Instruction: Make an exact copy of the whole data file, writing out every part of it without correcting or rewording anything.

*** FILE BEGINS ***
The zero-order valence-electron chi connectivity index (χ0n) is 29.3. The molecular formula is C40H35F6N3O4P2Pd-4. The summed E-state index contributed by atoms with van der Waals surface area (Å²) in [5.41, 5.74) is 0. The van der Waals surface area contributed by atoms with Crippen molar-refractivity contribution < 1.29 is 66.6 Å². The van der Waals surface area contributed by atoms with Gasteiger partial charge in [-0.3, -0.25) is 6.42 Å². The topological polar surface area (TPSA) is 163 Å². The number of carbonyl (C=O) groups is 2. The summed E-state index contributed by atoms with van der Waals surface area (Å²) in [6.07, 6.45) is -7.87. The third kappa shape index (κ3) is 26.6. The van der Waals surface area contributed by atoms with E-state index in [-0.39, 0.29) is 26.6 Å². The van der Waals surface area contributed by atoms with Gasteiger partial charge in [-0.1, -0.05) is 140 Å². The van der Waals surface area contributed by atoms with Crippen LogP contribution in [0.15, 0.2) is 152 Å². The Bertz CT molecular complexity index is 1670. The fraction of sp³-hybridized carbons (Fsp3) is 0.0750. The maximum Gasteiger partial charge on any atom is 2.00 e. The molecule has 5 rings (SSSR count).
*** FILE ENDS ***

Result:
The zero-order valence-electron chi connectivity index (χ0n) is 29.3. The molecular formula is C40H35F6N3O4P2Pd-4. The summed E-state index contributed by atoms with van der Waals surface area (Å²) in [5.41, 5.74) is 0. The van der Waals surface area contributed by atoms with Crippen molar-refractivity contribution < 1.29 is 66.6 Å². The van der Waals surface area contributed by atoms with Gasteiger partial charge in [-0.3, -0.25) is 6.42 Å². The topological polar surface area (TPSA) is 163 Å². The number of carbonyl (C=O) groups is 2. The summed E-state index contributed by atoms with van der Waals surface area (Å²) in [6.07, 6.45) is -7.87. The third kappa shape index (κ3) is 26.6. The van der Waals surface area contributed by atoms with E-state index in [-0.39, 0.29) is 26.6 Å². The van der Waals surface area contributed by atoms with Gasteiger partial charge in [-0.1, -0.05) is 140 Å². The van der Waals surface area contributed by atoms with Crippen LogP contribution in [0.15, 0.2) is 152 Å². The Bertz CT molecular complexity index is 1670. The fraction of sp³-hybridized carbons (Fsp3) is 0.0750. The maximum Gasteiger partial charge on any atom is 2.00 e. The molecule has 5 rings (SSSR count).